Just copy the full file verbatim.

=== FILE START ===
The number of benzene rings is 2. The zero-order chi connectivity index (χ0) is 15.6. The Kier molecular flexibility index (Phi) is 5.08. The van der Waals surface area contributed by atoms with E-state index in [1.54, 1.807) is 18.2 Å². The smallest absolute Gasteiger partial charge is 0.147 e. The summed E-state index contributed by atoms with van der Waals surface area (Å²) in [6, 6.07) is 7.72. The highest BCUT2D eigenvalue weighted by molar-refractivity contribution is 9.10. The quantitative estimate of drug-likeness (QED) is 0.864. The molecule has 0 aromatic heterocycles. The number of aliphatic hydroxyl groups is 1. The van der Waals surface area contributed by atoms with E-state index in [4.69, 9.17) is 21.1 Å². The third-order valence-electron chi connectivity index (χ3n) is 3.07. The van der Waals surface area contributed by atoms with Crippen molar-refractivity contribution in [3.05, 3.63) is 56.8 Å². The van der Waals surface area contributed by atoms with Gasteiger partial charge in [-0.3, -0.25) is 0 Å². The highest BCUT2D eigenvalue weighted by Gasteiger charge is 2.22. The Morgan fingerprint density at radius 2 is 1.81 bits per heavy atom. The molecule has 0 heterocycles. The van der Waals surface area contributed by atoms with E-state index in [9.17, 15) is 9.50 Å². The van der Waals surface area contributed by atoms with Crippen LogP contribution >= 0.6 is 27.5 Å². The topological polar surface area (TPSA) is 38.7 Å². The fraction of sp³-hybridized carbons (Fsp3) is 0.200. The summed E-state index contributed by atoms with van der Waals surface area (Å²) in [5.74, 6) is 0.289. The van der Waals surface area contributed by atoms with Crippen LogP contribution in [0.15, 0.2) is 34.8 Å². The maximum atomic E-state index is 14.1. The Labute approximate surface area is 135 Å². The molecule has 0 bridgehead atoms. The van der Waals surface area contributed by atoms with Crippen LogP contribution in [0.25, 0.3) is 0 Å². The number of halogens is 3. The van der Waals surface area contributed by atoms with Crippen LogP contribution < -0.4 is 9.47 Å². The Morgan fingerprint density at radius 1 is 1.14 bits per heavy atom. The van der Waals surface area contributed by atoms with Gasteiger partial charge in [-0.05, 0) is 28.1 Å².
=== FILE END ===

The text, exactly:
The number of benzene rings is 2. The zero-order chi connectivity index (χ0) is 15.6. The Kier molecular flexibility index (Phi) is 5.08. The van der Waals surface area contributed by atoms with E-state index in [1.54, 1.807) is 18.2 Å². The smallest absolute Gasteiger partial charge is 0.147 e. The summed E-state index contributed by atoms with van der Waals surface area (Å²) in [6, 6.07) is 7.72. The highest BCUT2D eigenvalue weighted by molar-refractivity contribution is 9.10. The quantitative estimate of drug-likeness (QED) is 0.864. The molecule has 0 aromatic heterocycles. The number of aliphatic hydroxyl groups is 1. The van der Waals surface area contributed by atoms with E-state index in [4.69, 9.17) is 21.1 Å². The third-order valence-electron chi connectivity index (χ3n) is 3.07. The van der Waals surface area contributed by atoms with Crippen molar-refractivity contribution in [3.05, 3.63) is 56.8 Å². The van der Waals surface area contributed by atoms with Gasteiger partial charge in [-0.3, -0.25) is 0 Å². The highest BCUT2D eigenvalue weighted by Gasteiger charge is 2.22. The Morgan fingerprint density at radius 2 is 1.81 bits per heavy atom. The molecule has 0 heterocycles. The van der Waals surface area contributed by atoms with E-state index in [9.17, 15) is 9.50 Å². The van der Waals surface area contributed by atoms with Crippen LogP contribution >= 0.6 is 27.5 Å². The topological polar surface area (TPSA) is 38.7 Å². The fraction of sp³-hybridized carbons (Fsp3) is 0.200. The summed E-state index contributed by atoms with van der Waals surface area (Å²) in [5.74, 6) is 0.289. The van der Waals surface area contributed by atoms with Crippen LogP contribution in [0.15, 0.2) is 34.8 Å². The maximum atomic E-state index is 14.1. The Labute approximate surface area is 135 Å². The molecule has 0 bridgehead atoms. The van der Waals surface area contributed by atoms with Crippen LogP contribution in [0.25, 0.3) is 0 Å². The number of halogens is 3. The van der Waals surface area contributed by atoms with Crippen LogP contribution < -0.4 is 9.47 Å². The Morgan fingerprint density at radius 1 is 1.14 bits per heavy atom. The van der Waals surface area contributed by atoms with Gasteiger partial charge in [-0.05, 0) is 28.1 Å².